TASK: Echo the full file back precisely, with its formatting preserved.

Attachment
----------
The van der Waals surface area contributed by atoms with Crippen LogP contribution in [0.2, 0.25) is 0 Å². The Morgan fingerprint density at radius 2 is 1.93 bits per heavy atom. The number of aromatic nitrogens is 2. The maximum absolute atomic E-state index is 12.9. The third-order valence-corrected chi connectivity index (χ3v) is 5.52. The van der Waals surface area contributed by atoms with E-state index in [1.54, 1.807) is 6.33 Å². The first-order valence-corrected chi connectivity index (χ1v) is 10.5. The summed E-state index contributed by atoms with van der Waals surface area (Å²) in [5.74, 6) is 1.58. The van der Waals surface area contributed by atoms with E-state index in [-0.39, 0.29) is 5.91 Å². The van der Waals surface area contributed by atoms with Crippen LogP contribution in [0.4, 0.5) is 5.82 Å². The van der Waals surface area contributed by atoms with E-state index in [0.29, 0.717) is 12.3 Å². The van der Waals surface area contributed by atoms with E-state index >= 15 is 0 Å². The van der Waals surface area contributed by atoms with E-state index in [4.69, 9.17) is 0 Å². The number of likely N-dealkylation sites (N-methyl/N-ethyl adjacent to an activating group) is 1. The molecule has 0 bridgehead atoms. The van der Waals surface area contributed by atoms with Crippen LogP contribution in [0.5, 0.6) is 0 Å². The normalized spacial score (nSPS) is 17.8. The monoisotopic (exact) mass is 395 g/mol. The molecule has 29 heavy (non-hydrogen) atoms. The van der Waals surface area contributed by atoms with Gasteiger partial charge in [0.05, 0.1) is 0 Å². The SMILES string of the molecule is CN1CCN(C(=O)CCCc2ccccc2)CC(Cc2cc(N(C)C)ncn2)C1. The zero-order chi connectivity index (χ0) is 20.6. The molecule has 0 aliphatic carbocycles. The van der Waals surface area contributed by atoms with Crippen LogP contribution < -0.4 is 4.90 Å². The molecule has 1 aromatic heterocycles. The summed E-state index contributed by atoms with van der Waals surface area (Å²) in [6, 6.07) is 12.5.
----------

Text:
The van der Waals surface area contributed by atoms with Crippen LogP contribution in [0.2, 0.25) is 0 Å². The Morgan fingerprint density at radius 2 is 1.93 bits per heavy atom. The number of aromatic nitrogens is 2. The maximum absolute atomic E-state index is 12.9. The third-order valence-corrected chi connectivity index (χ3v) is 5.52. The van der Waals surface area contributed by atoms with E-state index in [1.54, 1.807) is 6.33 Å². The first-order valence-corrected chi connectivity index (χ1v) is 10.5. The summed E-state index contributed by atoms with van der Waals surface area (Å²) in [5.74, 6) is 1.58. The van der Waals surface area contributed by atoms with E-state index in [-0.39, 0.29) is 5.91 Å². The van der Waals surface area contributed by atoms with Crippen LogP contribution in [0.4, 0.5) is 5.82 Å². The van der Waals surface area contributed by atoms with E-state index in [0.29, 0.717) is 12.3 Å². The van der Waals surface area contributed by atoms with E-state index >= 15 is 0 Å². The van der Waals surface area contributed by atoms with E-state index in [4.69, 9.17) is 0 Å². The number of likely N-dealkylation sites (N-methyl/N-ethyl adjacent to an activating group) is 1. The molecule has 0 bridgehead atoms. The van der Waals surface area contributed by atoms with Crippen LogP contribution in [0.5, 0.6) is 0 Å². The normalized spacial score (nSPS) is 17.8. The monoisotopic (exact) mass is 395 g/mol. The molecule has 29 heavy (non-hydrogen) atoms. The van der Waals surface area contributed by atoms with Gasteiger partial charge in [0.05, 0.1) is 0 Å². The SMILES string of the molecule is CN1CCN(C(=O)CCCc2ccccc2)CC(Cc2cc(N(C)C)ncn2)C1. The zero-order chi connectivity index (χ0) is 20.6. The molecule has 0 aliphatic carbocycles. The van der Waals surface area contributed by atoms with Crippen LogP contribution < -0.4 is 4.90 Å². The molecule has 1 aromatic heterocycles. The summed E-state index contributed by atoms with van der Waals surface area (Å²) in [6, 6.07) is 12.5.